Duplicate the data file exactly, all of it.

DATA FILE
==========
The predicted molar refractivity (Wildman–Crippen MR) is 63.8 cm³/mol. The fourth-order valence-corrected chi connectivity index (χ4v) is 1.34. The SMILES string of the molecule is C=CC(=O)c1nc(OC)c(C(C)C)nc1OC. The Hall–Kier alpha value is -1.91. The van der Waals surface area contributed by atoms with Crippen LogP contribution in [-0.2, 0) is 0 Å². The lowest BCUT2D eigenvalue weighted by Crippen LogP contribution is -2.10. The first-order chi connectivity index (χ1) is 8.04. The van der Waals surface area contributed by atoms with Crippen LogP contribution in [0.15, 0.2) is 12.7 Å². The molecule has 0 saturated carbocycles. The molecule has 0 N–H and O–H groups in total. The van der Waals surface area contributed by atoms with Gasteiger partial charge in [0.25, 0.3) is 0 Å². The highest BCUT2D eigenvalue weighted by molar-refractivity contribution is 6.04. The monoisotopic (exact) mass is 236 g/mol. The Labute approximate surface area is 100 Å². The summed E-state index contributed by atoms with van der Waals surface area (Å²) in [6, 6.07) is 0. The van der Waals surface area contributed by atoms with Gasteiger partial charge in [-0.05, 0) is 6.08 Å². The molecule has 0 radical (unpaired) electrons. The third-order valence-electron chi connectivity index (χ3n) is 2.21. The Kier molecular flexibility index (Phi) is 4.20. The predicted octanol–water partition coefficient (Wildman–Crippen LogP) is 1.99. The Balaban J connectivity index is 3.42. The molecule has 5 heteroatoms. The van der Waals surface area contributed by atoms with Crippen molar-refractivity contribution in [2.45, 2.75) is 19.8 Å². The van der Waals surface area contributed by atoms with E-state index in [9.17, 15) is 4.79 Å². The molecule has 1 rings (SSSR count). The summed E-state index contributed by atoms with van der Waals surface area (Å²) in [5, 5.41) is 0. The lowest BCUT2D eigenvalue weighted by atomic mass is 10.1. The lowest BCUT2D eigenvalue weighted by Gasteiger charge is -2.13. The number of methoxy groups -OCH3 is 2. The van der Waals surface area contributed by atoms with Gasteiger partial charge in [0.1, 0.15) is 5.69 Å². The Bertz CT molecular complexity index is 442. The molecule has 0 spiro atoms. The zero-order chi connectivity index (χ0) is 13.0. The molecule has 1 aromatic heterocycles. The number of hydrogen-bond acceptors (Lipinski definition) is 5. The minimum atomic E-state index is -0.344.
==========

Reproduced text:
The predicted molar refractivity (Wildman–Crippen MR) is 63.8 cm³/mol. The fourth-order valence-corrected chi connectivity index (χ4v) is 1.34. The SMILES string of the molecule is C=CC(=O)c1nc(OC)c(C(C)C)nc1OC. The Hall–Kier alpha value is -1.91. The van der Waals surface area contributed by atoms with Crippen LogP contribution in [-0.2, 0) is 0 Å². The lowest BCUT2D eigenvalue weighted by Crippen LogP contribution is -2.10. The first-order chi connectivity index (χ1) is 8.04. The van der Waals surface area contributed by atoms with Crippen LogP contribution in [0.15, 0.2) is 12.7 Å². The molecule has 0 saturated carbocycles. The molecule has 0 N–H and O–H groups in total. The van der Waals surface area contributed by atoms with Gasteiger partial charge in [0.25, 0.3) is 0 Å². The highest BCUT2D eigenvalue weighted by molar-refractivity contribution is 6.04. The monoisotopic (exact) mass is 236 g/mol. The Labute approximate surface area is 100 Å². The summed E-state index contributed by atoms with van der Waals surface area (Å²) in [6, 6.07) is 0. The van der Waals surface area contributed by atoms with Gasteiger partial charge in [-0.05, 0) is 6.08 Å². The molecule has 0 radical (unpaired) electrons. The third-order valence-electron chi connectivity index (χ3n) is 2.21. The Kier molecular flexibility index (Phi) is 4.20. The predicted octanol–water partition coefficient (Wildman–Crippen LogP) is 1.99. The Balaban J connectivity index is 3.42. The molecule has 5 heteroatoms. The van der Waals surface area contributed by atoms with Crippen molar-refractivity contribution in [2.45, 2.75) is 19.8 Å². The van der Waals surface area contributed by atoms with E-state index in [9.17, 15) is 4.79 Å². The molecule has 1 rings (SSSR count). The summed E-state index contributed by atoms with van der Waals surface area (Å²) in [5, 5.41) is 0. The lowest BCUT2D eigenvalue weighted by atomic mass is 10.1. The lowest BCUT2D eigenvalue weighted by Gasteiger charge is -2.13. The number of methoxy groups -OCH3 is 2. The van der Waals surface area contributed by atoms with Gasteiger partial charge in [0.1, 0.15) is 5.69 Å². The Bertz CT molecular complexity index is 442. The molecule has 0 spiro atoms. The zero-order chi connectivity index (χ0) is 13.0. The molecule has 1 aromatic heterocycles. The number of hydrogen-bond acceptors (Lipinski definition) is 5. The minimum atomic E-state index is -0.344.